The study was conducted to detect if raw buffalo milk is contaminated with antibiotic residues and if it is safe for consumption. The study also aimed at profiling the resistance of S. aureus and E. coli to antibiotics commonly used in dairy production for the treatment of common dairy buffalo diseases such as mastitis, pneumonia, and diarrhea.
In the study, the researchers, composed of Randolph Tolentino, Marvin Villanueva, Loinda Baldrias, April Shayne Sulabo, and Therese Marie Collantes, collected 208 raw buffalo milk samples that were randomly collected at five sampling sites consisting of three dairy collection centers and two dairy buffalo farms in Nueva Ecija.
The reserachers explained that raw buffalo milk samples were screened for residues of commonly used antibiotics in dairy production particularly the beta lactams, enrofloxacin, and oxytetracycline, using enzyme-linked immunosorbent assay (ELISA), which is commonly used to measure antibodies, antigens, proteins and glycoproteins in biological samples or compounds bound to biological samples.
The S. aureus and E. coli are common disease-causing bacteria that are present in the skin of healthy animals and in the environment were recovered from milk samples. The phenotypic antimicrobial resistance profiles of these bacteria were determined using the Kirby-Bauer disk diffusion assay, which determines the sensitivity or resistance of certain pathogenic bacteria to various antimicrobial compounds.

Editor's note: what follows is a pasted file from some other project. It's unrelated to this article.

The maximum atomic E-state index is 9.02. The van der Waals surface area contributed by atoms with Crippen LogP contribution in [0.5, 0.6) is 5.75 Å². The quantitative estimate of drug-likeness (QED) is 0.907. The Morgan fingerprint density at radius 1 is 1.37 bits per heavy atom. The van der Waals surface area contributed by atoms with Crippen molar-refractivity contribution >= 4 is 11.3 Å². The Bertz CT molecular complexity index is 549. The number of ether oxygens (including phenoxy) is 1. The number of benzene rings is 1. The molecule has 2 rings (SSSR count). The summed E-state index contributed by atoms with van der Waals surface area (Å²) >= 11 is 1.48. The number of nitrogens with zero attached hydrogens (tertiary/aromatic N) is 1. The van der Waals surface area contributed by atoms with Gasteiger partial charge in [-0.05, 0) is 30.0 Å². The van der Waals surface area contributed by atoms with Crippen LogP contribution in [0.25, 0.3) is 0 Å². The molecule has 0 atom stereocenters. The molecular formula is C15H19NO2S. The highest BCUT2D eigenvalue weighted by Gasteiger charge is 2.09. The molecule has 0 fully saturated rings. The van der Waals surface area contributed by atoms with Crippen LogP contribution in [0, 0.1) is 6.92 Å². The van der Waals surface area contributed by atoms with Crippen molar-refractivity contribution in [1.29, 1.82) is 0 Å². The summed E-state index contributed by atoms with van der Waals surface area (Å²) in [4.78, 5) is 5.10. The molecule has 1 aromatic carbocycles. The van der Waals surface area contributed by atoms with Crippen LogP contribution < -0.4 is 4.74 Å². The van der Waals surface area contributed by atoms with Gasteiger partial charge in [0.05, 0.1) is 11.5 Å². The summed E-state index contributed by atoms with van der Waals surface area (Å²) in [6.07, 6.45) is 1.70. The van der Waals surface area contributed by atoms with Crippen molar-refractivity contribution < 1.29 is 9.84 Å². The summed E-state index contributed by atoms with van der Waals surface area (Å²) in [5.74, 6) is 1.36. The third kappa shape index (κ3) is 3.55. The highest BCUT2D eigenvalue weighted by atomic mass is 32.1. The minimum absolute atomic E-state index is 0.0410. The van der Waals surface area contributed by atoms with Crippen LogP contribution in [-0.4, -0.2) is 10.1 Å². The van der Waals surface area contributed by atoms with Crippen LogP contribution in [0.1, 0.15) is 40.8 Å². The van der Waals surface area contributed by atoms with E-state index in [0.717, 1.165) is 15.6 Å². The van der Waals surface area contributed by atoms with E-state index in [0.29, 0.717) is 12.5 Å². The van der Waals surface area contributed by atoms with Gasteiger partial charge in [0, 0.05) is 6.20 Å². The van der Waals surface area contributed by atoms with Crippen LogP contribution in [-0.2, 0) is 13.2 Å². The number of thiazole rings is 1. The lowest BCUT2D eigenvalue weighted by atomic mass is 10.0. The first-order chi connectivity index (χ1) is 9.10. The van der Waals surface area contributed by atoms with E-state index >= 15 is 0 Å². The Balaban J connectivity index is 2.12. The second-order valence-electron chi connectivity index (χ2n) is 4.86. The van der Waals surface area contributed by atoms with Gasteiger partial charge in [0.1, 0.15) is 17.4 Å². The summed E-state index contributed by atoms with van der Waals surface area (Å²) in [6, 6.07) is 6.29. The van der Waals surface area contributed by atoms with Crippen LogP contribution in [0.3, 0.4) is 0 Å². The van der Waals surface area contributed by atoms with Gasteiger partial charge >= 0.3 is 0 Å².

Based on the results, it was observed that the prevalence of antibiotic residues particularly beta lactams, enrofloxacin, and oxytetracycline in raw buffalo milk in Nueva Ecija was at 35.42%. And among these antibiotic residues, it was observed that beta lactam was the commonly found antibiotic residues in milk.
Though the prevalence of antibiotic residues is found at 35.42%, it was noted in the study that the amount of residues was within the permissible level of the Maximum Residue Limit (MRL) of the Codex Alimentarius or the level that is legally tolerated in food.